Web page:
If she did say these words:
Then some at least of the public criticism which was directed at her after publication of the SST story will have been justified; She will have no grounds to complain about Marshall’s reporting; All four signatories to the affidavits will be liable to prosecution since it is a criminal offence to knowingly swear or affirm a false affidavit.
If she did not say these words:
Then she is entitled to an apology and retraction from the Sunday Star Times or to seek redress through the courts; Mr Marshall’s credibility as a journalist will be undermined as will the reliability of his reporting in this and other articles; The reputation of the Sunday Star Times for fair and accurate reporting will also be called into question.
- Here, as in every previous post on this topic, I take no position on whether Mrs Hotchin did or did not say the words quoted by Jonathan Marshall. I make no accusation against or criticism of him, the Sunday Star Times or its editor. I merely canvass the options.
- I go on to say it would be “entirely irresponsible” for a journalist to cite verbatim in a report material that he had not “written down or electronically recorded at the time” and that “there appears to have been no opportunity” for Jonathan Marshall to do so.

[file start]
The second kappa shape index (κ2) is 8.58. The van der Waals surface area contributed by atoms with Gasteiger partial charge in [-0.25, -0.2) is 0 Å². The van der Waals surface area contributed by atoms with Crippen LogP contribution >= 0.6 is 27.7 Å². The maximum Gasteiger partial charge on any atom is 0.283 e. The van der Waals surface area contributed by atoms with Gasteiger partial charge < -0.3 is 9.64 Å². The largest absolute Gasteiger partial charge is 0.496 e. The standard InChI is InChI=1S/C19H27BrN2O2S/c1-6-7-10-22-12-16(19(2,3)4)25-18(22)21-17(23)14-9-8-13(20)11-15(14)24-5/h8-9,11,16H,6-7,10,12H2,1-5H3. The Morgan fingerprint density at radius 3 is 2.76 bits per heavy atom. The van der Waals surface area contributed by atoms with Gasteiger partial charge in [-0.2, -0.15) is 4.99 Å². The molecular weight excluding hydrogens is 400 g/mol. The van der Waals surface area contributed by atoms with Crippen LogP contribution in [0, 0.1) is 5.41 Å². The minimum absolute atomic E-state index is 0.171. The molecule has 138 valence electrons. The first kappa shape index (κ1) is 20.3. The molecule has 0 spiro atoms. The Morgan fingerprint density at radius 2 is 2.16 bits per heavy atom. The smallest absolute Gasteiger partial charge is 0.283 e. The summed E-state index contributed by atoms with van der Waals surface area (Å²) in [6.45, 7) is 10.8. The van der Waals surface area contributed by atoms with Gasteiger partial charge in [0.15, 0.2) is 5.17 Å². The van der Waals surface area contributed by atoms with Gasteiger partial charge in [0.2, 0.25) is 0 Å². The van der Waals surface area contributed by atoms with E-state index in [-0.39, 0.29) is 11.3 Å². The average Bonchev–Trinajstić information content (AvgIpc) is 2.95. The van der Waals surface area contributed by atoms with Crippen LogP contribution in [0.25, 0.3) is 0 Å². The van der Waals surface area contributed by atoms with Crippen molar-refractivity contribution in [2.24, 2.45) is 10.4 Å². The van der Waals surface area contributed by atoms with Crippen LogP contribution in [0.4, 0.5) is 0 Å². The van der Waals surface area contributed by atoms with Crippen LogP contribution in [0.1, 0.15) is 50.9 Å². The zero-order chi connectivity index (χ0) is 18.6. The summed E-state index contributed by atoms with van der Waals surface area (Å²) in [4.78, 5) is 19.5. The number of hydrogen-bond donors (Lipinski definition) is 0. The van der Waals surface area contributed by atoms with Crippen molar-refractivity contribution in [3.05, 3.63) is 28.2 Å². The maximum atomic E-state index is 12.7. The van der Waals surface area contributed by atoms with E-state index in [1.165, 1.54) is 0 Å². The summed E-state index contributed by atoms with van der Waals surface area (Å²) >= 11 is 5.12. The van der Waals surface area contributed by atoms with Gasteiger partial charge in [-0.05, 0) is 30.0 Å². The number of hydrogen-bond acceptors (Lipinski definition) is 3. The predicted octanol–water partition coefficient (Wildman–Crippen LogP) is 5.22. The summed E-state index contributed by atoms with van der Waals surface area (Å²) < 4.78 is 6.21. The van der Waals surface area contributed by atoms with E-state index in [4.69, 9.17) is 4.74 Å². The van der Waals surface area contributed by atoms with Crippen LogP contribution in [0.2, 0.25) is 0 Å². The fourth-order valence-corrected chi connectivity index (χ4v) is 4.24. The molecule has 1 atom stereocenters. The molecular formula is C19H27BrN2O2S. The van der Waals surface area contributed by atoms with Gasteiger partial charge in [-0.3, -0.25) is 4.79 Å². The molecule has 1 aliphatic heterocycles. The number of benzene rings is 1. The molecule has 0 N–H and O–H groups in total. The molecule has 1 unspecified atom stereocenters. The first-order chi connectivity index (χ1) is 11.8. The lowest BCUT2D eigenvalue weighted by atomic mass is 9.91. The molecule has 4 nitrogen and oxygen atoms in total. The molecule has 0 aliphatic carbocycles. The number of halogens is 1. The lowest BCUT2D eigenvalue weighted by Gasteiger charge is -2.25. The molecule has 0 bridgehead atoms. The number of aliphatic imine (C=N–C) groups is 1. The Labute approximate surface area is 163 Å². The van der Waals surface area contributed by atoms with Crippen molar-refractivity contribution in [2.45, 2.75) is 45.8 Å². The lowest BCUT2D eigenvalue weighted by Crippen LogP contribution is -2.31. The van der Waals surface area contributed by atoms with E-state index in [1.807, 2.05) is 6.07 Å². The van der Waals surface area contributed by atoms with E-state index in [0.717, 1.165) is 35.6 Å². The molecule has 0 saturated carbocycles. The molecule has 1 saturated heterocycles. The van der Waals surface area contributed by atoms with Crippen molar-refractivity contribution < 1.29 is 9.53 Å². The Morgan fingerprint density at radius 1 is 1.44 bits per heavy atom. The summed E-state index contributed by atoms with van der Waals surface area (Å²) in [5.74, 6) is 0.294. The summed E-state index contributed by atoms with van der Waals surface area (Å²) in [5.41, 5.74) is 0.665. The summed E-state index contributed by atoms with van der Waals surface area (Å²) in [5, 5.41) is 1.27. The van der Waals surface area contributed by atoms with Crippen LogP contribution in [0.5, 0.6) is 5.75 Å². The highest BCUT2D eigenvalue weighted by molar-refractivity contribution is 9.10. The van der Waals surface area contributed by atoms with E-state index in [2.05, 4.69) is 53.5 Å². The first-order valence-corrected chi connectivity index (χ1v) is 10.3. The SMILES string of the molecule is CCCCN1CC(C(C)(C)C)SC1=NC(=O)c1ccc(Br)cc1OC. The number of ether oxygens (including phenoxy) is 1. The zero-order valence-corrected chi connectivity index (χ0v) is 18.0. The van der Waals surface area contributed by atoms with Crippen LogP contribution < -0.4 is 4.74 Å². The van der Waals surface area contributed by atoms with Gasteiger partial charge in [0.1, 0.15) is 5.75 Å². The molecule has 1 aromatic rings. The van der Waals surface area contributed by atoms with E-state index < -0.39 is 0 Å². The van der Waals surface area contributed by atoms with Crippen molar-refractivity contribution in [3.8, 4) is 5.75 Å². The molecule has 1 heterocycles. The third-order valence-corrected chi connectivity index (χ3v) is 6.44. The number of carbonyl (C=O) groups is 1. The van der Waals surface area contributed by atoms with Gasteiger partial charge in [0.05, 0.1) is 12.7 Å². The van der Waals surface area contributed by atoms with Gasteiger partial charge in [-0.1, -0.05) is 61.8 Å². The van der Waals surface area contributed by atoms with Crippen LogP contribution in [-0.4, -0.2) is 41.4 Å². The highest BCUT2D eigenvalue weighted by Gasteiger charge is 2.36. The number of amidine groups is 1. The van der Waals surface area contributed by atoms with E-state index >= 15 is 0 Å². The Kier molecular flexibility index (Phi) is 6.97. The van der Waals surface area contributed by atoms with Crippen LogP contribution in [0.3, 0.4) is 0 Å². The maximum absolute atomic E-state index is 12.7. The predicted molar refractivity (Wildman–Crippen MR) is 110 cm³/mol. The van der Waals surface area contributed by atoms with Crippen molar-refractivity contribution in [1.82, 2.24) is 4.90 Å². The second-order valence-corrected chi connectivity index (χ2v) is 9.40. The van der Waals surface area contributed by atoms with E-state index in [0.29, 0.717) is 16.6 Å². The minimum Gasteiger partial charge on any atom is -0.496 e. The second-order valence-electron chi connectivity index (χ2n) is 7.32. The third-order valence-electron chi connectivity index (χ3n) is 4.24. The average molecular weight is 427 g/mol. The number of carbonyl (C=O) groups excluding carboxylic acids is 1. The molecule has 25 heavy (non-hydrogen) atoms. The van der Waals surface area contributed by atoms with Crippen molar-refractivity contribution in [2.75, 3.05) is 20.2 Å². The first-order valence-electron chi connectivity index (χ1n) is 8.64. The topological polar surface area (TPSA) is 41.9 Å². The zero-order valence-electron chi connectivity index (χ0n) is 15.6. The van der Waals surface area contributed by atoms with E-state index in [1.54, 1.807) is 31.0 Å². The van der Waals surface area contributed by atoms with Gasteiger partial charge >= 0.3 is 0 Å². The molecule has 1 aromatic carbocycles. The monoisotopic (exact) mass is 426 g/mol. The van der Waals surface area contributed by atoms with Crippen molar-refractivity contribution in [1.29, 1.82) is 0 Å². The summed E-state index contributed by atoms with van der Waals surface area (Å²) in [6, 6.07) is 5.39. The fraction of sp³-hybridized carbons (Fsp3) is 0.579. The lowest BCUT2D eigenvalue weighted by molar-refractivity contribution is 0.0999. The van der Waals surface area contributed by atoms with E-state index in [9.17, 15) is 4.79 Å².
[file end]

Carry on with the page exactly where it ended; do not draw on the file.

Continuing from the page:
- I conclude by saying that the matter could be quickly resolved if the Sunday Star Times can “produce either Marshall’s written notes of the exchange with Amanda Hotchin or his recording of that exchange, if it indeed exists.” And I invite the paper to do so.
Ms Bacon refers to this invitation in Paragraph 8 of her email to me:
“Our client will not be goaded into defending its production on your website. It is not an appropriate forum and would be detrimental to its interests in the event that Mrs Hotchin did issue proceedings.”
*Ironically, in view of Paragraph 10 of her email, in which she says that her client, “is unwilling and unable to engage with you on this issue in a public forum” , much of her email takes the form of argument about my handling of the issue. In Paragraph 4 of her email she writes: